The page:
Two big announcements awaited from Fonterra – one deals with dairy payout, the other with the co-op’s capital structure

So what  are  the  chances Fonterra’s  payout  to its farmer-suppliers  could  top  $8kg/MS the  soon-to-end  current  season?

That would give a  timely  boost  to  the  rural economy  and give  farmers  the kind  of  surge  in incomes  which  would encourage them  to  step up the  pace  of  adapting their dairy farming practices as  the  country  moves  to meet its  climate  change goals.

In March, Fonterra raised its forecast milk price for this season to between $7.30 and $7.90kg/MS with a mid-point of $7.60. That was up from $7.14 last season.

But now, after several  good  results  from the fortnightly GDT auctions, and indications from futures contract prices, the  speculation  is that the payout  could go  higher.

While the GDT index slipped 0.7% at the latest auction this week, the price of whole milk powder, which has the most impact on what farmers are paid, gained 0.7% to an average US$4115 (NZ$5756) a tonne while skim milk powder, the second-most important, rose 2% to US$3433/t.

Butter prices slumped 12% to US$5035/t, weighed down by extra volume on offer.

NZX dairy analyst Stuart Davison said it seems that the extra butter volume saturated demand, while buyers weren’t that keen on paying a premium for butter any longer.  Even so, the price is 30% higher than the same time last year.

WMP prices are 50% higher than at the same time last year, and skim milk powder is 45% higher, largely driven by demand in China where a wealthier population and an increased focus on health and wellbeing after the Covid-19 pandemic is stoking a hunger for better nutrition.

Dairy products are NZ’s largest commodity export and Fonterra estimates milk payments to its 10,000 farmer suppliers for this season will contribute about $11.5 billion to the economy.

Meanwhile,  in  another  significant move, Fonterra has asked the NZX for its shares and units to be placed on a trading halt pending an announcement tomorrow about its capital structure.

The exchange has approved the request.

The trading halt would give Fonterra shareholders and unit holders a full day to review and consider the information before trading recommences.

Fonterra chairman Peter McBride told the NZ Herald in March that fast-emerging challenges in the next 10 years made it essential for Fonterra to look at its capital structure now – despite some shareholders’ views that no change was needed.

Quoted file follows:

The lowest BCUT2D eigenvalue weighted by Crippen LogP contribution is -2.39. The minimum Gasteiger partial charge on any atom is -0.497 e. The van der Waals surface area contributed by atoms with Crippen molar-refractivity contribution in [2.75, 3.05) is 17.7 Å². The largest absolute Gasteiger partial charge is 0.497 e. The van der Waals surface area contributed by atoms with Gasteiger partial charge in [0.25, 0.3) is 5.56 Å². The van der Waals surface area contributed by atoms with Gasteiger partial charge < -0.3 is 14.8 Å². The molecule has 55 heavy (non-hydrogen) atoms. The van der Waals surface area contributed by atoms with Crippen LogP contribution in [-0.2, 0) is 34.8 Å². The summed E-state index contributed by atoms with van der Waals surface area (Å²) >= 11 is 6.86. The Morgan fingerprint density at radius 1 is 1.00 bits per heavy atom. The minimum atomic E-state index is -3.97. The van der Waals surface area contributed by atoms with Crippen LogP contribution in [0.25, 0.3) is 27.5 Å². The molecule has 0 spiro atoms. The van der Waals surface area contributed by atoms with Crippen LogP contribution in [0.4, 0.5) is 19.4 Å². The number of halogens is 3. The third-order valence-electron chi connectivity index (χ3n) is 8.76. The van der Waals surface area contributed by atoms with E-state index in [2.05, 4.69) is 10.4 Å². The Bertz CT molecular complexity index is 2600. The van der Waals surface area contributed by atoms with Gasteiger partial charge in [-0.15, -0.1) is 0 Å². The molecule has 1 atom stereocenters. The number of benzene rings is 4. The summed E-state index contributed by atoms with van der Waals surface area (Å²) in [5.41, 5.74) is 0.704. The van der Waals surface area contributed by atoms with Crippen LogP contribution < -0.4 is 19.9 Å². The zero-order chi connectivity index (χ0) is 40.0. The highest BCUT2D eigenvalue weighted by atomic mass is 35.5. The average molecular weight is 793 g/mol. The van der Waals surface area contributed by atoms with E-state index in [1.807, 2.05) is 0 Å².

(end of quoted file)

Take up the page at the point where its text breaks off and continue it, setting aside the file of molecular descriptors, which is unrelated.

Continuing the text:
He said:

“I’ve heard the ‘if it’s not broken, don’t fix it’ [view]. So do we wait until it’s broken? That’s my response.

“As we start to share with them the challenges we see in the next decade I think sentiment will change.”

McBride noted that 62% of the 1800 farmer-shareholders who responded to a survey on the capital structure review had strongly or slightly supported change.

He also  touched  on the  sensitive issue  of  attracting  capital  from  outside  sources.  There is little doubt that having a fit-for-purpose capital structure for the future is vital for the co-operative to enjoy the success farmers  want   but it has not consistently  achieved this,  particularly  during the Theo  Spierings era.

At the moment only farmer shareholders may directly invest in Fonterra.

Units in the Fonterra Shareholders Fund (FSF) are open to all investors, offering benefits and dividend returns from the performance of the co-operative, but they have no decision-making power for the co-op. They do provide a mechanism for farmer shareholders of the co-operative to sell their shares.

Farmers have long opposed the idea of outside investors directly investing in the co-operative.

Do we get any hints of Fonterra’s intentions from an online survey which farmers were asked to complete?

It carefully broaches the topic of outside investment. But it also raises the topic/prospect of farmers continuing to be the only shareholders of the co-operative.

One section of the survey invites farmers to cite three things that are most important to them.

One of the options is “being able to raise capital from non-farmer investors.”

Another (in contrast) is “maintaining farmer ownership and control of the co-op.”

Fonterra is owned by 10,000 shareholders, who each received an individual version of the survey.

Fonterra’s NZX-traded units last traded at $4.60.

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